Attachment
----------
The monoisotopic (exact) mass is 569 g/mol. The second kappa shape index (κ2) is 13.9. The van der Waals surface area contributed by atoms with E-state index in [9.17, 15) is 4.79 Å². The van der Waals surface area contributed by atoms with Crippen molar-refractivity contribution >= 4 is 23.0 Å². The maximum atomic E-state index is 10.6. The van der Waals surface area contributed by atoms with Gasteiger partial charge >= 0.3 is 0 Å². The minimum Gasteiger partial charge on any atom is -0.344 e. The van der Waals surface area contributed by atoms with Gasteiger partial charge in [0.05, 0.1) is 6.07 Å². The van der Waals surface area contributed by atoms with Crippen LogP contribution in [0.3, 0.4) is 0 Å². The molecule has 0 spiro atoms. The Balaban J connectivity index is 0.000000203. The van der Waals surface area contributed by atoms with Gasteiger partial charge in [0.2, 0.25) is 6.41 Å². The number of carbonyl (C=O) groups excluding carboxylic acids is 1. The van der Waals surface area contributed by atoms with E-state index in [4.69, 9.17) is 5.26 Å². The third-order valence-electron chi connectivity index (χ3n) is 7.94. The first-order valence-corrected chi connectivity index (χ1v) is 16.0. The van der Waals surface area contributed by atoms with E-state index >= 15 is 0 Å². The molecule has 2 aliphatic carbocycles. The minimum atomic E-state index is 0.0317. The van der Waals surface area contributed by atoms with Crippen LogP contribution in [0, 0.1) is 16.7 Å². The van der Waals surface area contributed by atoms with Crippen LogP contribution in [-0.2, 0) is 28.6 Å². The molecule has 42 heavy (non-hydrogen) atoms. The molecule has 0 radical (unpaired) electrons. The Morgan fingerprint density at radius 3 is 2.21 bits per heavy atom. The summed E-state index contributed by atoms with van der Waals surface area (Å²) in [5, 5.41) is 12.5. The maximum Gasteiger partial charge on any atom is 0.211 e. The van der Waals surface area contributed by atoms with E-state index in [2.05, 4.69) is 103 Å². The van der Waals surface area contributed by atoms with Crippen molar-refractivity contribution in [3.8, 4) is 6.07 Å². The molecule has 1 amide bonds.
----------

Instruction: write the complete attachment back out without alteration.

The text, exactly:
The monoisotopic (exact) mass is 569 g/mol. The second kappa shape index (κ2) is 13.9. The van der Waals surface area contributed by atoms with E-state index in [9.17, 15) is 4.79 Å². The van der Waals surface area contributed by atoms with Crippen molar-refractivity contribution >= 4 is 23.0 Å². The maximum atomic E-state index is 10.6. The van der Waals surface area contributed by atoms with Gasteiger partial charge >= 0.3 is 0 Å². The minimum Gasteiger partial charge on any atom is -0.344 e. The van der Waals surface area contributed by atoms with Gasteiger partial charge in [0.05, 0.1) is 6.07 Å². The van der Waals surface area contributed by atoms with Crippen LogP contribution in [0.3, 0.4) is 0 Å². The molecule has 0 spiro atoms. The Balaban J connectivity index is 0.000000203. The van der Waals surface area contributed by atoms with Gasteiger partial charge in [0.2, 0.25) is 6.41 Å². The number of carbonyl (C=O) groups excluding carboxylic acids is 1. The van der Waals surface area contributed by atoms with E-state index in [4.69, 9.17) is 5.26 Å². The third-order valence-electron chi connectivity index (χ3n) is 7.94. The first-order valence-corrected chi connectivity index (χ1v) is 16.0. The van der Waals surface area contributed by atoms with E-state index >= 15 is 0 Å². The molecule has 2 aliphatic carbocycles. The minimum atomic E-state index is 0.0317. The van der Waals surface area contributed by atoms with Crippen LogP contribution in [0, 0.1) is 16.7 Å². The van der Waals surface area contributed by atoms with Crippen LogP contribution in [-0.2, 0) is 28.6 Å². The molecule has 42 heavy (non-hydrogen) atoms. The molecule has 0 radical (unpaired) electrons. The Morgan fingerprint density at radius 3 is 2.21 bits per heavy atom. The summed E-state index contributed by atoms with van der Waals surface area (Å²) in [5, 5.41) is 12.5. The maximum Gasteiger partial charge on any atom is 0.211 e. The van der Waals surface area contributed by atoms with E-state index in [2.05, 4.69) is 103 Å². The van der Waals surface area contributed by atoms with Crippen molar-refractivity contribution in [3.8, 4) is 6.07 Å². The molecule has 1 amide bonds.